Vilakazi said they also provided a one-stop shop, which enabled “strategic guidance and reduced regulatory inefficiencies and red tape for all investors looking to invest in the province”.

“As regard the regional and country context, the Coega SEZ is one of the best-connected industrial zones on the African continent.

“There is a rail connection between the SEZ, the rest of South Africa and neighbouring countries; and major roads provide a seamless link into the national N2 arterial highway, which connects the SEZ to the rest of the region,” he said.

The zone is integrated into Africa’s newest deep-water harbour, the Port of Ngqura; and national and international connectivity for passengers and freight is provided by the Port Elizabeth International Airport, which is around 20 minutes travelling time from the Coega SEZ.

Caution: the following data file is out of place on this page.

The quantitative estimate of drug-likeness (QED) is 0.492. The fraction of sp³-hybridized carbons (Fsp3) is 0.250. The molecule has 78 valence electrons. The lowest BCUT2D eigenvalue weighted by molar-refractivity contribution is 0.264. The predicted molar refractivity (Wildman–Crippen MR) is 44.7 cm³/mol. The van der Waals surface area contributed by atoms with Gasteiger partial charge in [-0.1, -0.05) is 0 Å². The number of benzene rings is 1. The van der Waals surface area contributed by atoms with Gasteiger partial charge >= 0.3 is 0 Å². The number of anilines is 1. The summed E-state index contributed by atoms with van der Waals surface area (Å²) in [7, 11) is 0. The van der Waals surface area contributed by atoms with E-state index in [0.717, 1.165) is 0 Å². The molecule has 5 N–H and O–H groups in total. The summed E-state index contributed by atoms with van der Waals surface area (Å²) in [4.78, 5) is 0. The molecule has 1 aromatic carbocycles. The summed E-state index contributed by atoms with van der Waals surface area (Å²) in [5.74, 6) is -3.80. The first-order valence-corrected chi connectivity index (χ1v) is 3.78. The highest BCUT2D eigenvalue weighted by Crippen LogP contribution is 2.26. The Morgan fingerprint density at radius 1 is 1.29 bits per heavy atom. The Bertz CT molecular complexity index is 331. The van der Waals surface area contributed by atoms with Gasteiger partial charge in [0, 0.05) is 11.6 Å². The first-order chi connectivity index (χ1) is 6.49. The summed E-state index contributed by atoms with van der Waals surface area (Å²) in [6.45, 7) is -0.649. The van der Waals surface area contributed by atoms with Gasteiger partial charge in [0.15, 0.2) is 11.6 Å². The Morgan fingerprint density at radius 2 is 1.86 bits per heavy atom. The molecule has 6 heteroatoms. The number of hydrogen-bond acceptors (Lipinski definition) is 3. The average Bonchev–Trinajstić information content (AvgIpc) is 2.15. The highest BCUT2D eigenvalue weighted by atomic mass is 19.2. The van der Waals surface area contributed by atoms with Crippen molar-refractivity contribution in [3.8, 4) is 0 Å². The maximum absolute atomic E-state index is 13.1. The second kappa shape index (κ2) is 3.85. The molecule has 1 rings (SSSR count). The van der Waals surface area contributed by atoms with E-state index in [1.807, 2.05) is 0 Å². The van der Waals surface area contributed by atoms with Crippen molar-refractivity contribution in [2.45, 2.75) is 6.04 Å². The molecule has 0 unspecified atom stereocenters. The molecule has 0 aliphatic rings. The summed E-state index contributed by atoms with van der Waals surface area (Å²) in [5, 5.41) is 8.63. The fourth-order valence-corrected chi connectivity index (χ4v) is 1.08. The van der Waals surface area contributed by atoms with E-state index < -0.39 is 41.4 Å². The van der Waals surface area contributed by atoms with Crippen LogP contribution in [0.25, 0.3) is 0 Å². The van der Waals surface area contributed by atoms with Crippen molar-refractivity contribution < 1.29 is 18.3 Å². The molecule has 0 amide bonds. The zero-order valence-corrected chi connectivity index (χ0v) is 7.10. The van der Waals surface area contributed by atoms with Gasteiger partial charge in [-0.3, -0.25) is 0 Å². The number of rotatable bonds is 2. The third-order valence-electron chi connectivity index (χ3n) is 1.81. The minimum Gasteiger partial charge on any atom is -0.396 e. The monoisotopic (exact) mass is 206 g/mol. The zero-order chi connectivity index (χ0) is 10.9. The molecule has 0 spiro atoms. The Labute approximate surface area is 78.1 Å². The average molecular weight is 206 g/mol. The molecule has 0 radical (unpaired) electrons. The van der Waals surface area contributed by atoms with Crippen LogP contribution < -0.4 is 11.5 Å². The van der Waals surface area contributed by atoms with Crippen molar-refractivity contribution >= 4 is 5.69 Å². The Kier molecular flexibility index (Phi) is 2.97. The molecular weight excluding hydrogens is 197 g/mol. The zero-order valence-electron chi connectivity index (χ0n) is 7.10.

“Therefore, it does not come as a surprise that Coega has been selected as one of seven examples of success out of thousands of SEZs around the world. Clearly, we have set a global benchmark,” Vilakazi said

– Source:
The Deputy Minister of Cooperative Governance and Traditional Affairs, Obed Bapela, delivered a keynote address at the research seminar on opportunities and challenges of China-Africa Industrialisation Cooperation on 8 June 2018.
The main objective of the seminar was to examine China-Africa industrialisation into the future. The seminar was jointly hosted by the Embassy of the People’s Republic of China in the Republic of South Africa and the Human Science and Research Council.

Due to many projects being implemented at provincial level, the address by the Deputy Minister addressed “Opportunities and Challenges of Driving Economic Growth in Special Economic Zones at Local Government Level”.